Swingsets, 1923

I had a bit of time last week to start going through some of the photos that came in with the Tsanoff materials earlier this summer. (Before I go any further let me bless the memory of Corinne Tsanoff, who meticulously organized these images by date and place.) There are hundreds of them, mostly family scenes–vacations in the mountains, Christmas mornings, babies (including the future dean of undergraduates) in strollers–but many others are of particular interest as pieces of Rice history.

Among these are several that vividly display something I’ve only ever heard described (mainly by Katherine Tsanoff Brown, Marjorie Bray Chapman, and Ray Watkin Hoagland Strange)–the close friendships of the young families that comprised the early Rice community. The picture above, for example, shows H.A. Wilson of Physics, Robert Caldwell of History, Corinne Tsanoff, and several others I haven’t been able to identify yet with a swarm of their small children in the park on a beautiful sunny day in 1923, all looking happy and completely at ease with each other. What a wonderful world we live in.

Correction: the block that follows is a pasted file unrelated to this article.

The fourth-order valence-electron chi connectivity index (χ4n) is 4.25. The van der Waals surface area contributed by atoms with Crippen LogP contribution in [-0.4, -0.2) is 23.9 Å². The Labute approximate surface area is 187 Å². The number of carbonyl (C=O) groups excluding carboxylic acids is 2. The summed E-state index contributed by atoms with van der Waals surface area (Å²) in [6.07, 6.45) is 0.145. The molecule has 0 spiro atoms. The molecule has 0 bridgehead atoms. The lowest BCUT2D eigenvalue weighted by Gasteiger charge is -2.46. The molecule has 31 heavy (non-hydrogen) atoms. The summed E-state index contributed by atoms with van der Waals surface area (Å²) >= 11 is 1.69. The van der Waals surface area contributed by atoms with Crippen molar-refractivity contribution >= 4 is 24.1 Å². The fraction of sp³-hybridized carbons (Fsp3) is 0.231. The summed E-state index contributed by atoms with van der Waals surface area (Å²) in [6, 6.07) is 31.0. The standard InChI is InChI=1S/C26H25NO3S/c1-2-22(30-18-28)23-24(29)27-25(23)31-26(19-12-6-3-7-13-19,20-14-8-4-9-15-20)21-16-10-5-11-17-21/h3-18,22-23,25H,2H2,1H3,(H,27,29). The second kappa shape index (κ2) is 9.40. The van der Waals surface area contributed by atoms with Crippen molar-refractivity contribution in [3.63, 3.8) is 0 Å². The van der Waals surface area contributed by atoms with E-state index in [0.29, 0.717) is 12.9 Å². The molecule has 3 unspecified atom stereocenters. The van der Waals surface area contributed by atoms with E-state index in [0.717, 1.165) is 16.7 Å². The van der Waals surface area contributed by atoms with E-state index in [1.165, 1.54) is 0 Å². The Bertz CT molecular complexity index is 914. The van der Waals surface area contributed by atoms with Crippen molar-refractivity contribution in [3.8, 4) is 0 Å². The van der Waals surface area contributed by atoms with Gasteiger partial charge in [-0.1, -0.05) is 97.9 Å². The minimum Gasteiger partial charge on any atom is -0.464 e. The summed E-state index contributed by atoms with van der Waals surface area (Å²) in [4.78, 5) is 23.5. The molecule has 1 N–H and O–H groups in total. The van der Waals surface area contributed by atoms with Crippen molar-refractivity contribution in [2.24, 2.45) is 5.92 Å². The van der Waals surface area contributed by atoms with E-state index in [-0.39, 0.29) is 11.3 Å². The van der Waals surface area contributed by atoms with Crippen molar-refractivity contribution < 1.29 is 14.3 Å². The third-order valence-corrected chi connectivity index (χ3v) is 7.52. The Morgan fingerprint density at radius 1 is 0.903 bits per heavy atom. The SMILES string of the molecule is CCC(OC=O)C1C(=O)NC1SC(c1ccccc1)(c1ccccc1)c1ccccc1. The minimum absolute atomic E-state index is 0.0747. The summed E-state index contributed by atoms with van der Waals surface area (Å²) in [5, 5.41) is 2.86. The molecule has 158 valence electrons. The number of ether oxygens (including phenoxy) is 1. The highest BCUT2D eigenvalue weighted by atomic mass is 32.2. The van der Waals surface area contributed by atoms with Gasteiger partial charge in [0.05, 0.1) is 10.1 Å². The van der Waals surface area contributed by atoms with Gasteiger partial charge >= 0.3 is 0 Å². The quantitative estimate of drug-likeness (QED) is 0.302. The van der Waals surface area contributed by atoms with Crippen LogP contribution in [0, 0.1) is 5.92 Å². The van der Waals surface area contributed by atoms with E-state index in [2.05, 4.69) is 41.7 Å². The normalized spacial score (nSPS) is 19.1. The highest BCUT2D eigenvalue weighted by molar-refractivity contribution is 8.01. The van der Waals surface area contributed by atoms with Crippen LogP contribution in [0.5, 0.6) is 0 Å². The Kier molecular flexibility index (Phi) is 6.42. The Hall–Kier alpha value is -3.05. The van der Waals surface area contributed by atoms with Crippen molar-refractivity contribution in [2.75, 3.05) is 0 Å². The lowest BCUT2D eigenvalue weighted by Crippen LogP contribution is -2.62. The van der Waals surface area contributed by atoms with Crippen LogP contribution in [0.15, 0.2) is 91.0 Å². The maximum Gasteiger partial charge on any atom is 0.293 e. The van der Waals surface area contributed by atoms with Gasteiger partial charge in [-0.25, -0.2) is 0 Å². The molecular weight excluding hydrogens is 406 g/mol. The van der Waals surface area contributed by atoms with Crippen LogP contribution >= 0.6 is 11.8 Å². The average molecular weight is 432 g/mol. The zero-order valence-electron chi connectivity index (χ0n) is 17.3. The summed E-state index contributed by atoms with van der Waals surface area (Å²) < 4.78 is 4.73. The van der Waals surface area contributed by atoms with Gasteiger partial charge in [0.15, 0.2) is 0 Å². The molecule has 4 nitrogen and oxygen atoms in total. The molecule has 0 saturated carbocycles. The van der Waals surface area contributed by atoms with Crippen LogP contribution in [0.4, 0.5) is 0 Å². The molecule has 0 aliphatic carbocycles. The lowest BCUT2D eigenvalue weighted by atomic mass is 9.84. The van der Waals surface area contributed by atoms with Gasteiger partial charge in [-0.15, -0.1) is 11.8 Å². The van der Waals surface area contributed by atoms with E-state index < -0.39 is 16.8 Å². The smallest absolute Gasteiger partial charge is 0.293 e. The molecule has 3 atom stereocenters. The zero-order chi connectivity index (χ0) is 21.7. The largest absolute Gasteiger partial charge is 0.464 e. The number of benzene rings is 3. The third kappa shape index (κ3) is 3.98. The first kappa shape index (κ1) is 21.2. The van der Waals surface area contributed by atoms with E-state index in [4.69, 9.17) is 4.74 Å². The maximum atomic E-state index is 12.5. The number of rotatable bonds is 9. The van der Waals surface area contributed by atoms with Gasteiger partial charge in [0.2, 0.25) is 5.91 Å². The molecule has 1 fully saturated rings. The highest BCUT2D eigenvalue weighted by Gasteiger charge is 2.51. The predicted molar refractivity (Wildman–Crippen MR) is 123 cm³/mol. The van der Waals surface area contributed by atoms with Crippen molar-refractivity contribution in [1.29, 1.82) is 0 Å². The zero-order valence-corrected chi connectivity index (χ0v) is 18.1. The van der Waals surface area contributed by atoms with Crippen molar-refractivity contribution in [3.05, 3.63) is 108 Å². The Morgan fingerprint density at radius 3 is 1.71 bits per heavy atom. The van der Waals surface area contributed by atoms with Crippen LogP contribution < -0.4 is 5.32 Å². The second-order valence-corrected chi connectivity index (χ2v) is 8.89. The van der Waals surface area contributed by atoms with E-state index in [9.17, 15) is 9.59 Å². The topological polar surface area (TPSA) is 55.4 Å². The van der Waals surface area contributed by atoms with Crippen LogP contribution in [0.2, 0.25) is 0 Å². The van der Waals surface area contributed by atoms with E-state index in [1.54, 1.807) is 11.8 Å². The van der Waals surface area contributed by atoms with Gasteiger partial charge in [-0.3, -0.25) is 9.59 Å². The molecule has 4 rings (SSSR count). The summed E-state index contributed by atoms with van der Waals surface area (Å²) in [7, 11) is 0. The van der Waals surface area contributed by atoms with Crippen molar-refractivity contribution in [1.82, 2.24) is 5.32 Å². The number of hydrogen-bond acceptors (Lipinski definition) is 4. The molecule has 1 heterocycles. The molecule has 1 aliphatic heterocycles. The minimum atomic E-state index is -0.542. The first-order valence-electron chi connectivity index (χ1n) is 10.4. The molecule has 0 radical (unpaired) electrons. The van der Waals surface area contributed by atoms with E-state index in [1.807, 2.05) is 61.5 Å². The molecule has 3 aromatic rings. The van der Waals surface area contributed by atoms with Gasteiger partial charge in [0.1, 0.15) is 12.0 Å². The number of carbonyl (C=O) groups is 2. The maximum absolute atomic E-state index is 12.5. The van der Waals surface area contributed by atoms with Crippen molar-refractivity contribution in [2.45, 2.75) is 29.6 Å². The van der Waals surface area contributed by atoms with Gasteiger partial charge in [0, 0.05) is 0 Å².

So as I said, there are quite a few of these sort of images and I’ll try to space them out so nobody gets tired of them. But I’ve got one more that’s burning a hole in my pocket for later this week.

I have to be in Omaha for a board meeting this week so I may miss a day here but I’m still on the job and answering emails, etc.

Bonus: I just hope they’re not going to try to grow grass under there again.

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5 Responses to Swingsets, 1923

  1. almadenmike says:

    One would think that after 100 years, Rice landscapers/gardeners would have figured out and selected a number of appropriate shade-loving, tree-root-tolerant, lowish-growing understory plants that would thrive in the inter-walkway tree tunnels.

    Did Tony Martino have any recommendations? (https://riceromeo.files.wordpress.com/2009/01/romeo-history-ricecornerstonefall2003.pdf) Or was there little/no deep shade in his era?

  2. hilarysherredbobker says:

    The child on the far left is Joan Wilson, then Kathleen Wilson, Mrs. H.A. Wilson and Jack Wilson is on H.A. Wilson’s lap.

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